Our research at the SEI is focused on giving more control to the end users, in this case warfighters and emergency responders. In particular, we provide them the ability to define data filters at runtime without writing code and mash up data from different sources, so that they can access the information that they need, when they need it, on their device. To enable this capability, I am working with a group of SEI researchers, including Gene Cahill, on the development of eMontage, a Java-based client/server application that allows users to create data filters on Android smartphones. We built eMontage using commercial off-the-shelf components, as well as public and private data sources.

eMontage allows users to mash geotagged data from private and public information sources and combine relevant data on one application and screen. The eMontage architecture allows for the addition of both public and private data sources in a relatively short amount of time.  In this context, “short” translates to a few hours to a week, depending on the data format and application programming interface (API) support provided by the remote data source or web service.

We are collaborating with Dr. Brad Myers and his student, Kerry Chang of Carnegie Mellon University’s Human Computer Interaction Institute. Dr. Myers has collaborated with us on previous initiatives in this arena.  They are working to help us define an appropriate interface for soldiers to use the handheld software in the challenging situations they face.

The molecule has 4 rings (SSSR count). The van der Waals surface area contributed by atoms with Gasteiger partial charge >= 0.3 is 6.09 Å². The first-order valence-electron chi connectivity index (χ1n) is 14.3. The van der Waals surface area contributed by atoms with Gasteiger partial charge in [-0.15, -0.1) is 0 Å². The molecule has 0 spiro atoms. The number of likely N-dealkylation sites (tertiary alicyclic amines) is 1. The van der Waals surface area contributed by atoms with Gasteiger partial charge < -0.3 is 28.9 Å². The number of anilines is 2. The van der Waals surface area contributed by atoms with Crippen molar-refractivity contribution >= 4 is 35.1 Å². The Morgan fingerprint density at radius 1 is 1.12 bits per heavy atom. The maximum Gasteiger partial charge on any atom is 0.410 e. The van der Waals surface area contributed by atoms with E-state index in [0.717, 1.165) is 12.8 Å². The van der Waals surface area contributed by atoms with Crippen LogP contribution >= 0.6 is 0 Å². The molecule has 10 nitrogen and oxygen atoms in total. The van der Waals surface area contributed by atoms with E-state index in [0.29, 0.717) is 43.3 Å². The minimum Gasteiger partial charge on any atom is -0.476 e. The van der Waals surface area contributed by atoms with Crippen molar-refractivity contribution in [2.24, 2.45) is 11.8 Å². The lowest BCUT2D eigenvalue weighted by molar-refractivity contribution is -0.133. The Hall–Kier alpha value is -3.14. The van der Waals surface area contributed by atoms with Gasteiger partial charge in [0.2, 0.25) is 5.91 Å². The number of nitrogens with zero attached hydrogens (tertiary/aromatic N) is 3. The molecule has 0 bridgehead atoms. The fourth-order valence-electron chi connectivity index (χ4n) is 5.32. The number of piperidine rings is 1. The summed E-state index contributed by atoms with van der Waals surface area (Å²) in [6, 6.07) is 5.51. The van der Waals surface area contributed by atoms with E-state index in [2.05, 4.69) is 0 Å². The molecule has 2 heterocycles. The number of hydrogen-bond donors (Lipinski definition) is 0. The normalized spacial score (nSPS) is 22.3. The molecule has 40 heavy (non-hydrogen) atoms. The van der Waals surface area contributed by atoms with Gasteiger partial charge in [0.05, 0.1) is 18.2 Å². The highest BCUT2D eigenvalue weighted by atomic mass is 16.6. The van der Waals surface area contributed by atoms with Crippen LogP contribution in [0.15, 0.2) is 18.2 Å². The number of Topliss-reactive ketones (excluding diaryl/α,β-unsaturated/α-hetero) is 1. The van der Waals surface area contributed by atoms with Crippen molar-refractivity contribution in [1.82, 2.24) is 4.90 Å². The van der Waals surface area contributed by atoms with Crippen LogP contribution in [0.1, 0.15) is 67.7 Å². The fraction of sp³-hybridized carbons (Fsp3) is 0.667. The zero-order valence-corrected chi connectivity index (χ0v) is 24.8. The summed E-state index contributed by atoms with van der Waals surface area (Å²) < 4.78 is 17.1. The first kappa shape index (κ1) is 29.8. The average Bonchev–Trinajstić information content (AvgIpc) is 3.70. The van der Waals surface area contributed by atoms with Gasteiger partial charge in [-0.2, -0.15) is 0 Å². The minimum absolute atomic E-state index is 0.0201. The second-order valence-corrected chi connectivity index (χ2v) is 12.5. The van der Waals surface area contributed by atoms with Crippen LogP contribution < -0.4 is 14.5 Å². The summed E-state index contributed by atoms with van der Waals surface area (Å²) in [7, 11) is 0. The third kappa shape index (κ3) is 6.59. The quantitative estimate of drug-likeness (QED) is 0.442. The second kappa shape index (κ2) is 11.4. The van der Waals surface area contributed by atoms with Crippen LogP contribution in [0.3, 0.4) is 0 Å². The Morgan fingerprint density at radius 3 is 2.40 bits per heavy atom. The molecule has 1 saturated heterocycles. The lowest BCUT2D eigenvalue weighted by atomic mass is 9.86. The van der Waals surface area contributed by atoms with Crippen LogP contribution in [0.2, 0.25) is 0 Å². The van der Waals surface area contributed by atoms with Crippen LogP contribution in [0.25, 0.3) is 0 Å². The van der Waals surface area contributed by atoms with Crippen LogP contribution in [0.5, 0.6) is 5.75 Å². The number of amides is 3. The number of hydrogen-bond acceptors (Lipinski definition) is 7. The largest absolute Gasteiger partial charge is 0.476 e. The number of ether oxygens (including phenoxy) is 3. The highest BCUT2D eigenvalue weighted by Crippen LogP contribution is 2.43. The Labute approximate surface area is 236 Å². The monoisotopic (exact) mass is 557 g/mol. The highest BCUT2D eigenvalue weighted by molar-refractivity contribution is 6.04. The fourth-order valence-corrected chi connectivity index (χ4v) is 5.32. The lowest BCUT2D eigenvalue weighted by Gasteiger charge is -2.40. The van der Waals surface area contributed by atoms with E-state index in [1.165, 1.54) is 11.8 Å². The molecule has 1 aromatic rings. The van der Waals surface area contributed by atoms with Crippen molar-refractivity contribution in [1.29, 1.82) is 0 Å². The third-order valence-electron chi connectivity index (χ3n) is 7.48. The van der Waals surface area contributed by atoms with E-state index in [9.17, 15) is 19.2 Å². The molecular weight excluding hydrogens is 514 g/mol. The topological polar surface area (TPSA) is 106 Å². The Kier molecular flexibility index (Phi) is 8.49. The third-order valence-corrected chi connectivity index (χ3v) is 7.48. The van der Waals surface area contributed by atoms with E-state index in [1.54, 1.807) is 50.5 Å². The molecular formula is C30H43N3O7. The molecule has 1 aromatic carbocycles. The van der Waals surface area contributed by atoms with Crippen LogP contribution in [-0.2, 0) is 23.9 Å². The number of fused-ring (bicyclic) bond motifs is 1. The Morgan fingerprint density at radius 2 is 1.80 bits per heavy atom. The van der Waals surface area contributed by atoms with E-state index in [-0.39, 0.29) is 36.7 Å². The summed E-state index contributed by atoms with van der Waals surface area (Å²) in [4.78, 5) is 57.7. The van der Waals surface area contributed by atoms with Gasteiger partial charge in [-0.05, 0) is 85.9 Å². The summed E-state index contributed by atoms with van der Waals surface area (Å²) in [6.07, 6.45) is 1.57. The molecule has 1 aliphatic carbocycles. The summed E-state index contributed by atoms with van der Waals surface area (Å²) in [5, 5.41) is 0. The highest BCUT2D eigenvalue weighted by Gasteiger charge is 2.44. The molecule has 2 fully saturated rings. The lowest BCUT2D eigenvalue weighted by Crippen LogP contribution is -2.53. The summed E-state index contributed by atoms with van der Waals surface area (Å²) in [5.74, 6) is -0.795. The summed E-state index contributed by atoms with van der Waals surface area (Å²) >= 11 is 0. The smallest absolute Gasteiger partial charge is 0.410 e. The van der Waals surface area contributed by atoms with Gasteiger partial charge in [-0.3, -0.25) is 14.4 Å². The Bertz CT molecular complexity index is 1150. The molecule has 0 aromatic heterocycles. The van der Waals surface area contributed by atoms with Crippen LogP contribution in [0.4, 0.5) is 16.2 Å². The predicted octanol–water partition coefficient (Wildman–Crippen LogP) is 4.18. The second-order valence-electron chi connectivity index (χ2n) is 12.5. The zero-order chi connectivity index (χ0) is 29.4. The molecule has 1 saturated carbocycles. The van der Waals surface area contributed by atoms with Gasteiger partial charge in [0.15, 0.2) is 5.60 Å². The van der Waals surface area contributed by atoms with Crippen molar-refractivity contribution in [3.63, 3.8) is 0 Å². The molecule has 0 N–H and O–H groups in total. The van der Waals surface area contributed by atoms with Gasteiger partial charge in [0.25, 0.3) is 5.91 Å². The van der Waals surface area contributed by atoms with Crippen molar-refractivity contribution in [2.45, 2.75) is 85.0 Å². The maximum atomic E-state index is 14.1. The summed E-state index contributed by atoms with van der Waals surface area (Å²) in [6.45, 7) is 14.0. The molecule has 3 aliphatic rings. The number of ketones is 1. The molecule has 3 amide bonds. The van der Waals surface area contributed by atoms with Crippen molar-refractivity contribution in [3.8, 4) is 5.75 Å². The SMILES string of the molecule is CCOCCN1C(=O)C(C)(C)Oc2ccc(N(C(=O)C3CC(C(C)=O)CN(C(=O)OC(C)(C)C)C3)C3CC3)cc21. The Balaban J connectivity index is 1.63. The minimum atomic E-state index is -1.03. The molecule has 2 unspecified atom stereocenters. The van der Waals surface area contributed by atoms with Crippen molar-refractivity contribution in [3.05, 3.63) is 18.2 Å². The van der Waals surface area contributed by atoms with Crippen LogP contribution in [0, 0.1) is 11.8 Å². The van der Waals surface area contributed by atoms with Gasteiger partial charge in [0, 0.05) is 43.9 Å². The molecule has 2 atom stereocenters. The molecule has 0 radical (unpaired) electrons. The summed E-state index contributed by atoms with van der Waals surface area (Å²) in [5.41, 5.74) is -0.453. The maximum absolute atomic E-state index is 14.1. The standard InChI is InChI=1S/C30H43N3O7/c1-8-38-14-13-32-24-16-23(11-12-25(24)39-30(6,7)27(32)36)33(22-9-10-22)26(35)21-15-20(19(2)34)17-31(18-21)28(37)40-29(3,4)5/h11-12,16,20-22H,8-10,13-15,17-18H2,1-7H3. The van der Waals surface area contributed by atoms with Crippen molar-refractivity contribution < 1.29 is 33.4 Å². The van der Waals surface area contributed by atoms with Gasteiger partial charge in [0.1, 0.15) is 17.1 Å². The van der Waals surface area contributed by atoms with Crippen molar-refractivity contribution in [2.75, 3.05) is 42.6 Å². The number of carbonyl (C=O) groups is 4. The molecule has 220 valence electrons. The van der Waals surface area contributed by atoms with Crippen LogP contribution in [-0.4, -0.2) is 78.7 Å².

We are also collaborating on a parallel effort that deals with an interface for rapid entry of unstructured information into a smartphone. In the implemented prototype, known as Listpad, the user enters unstructured text as he or she would on a notepad, but the information is saved in a structured format. Through contextual clues, Listpad autocompletes data entry and also allows for automatic data-type detection.

Testing Our Prototypes and Approach

In 2012, we tested our prototypes at Camp Roberts in the United States Special Operation Command Naval Postgraduate School (NPS) Field Experimentation Cooperative Tactical Network Testbed. Our effort was aimed at

  • determining whether warfighters could successfully use our applications
  • determining the learning curve involved
  • soliciting feedback on the user interface
  • gathering additional use cases and features
  • identifying additional data sources and formats

Warfighters testing the prototype provided us with positive feedback, as well as a list of suggested features for future prototypes.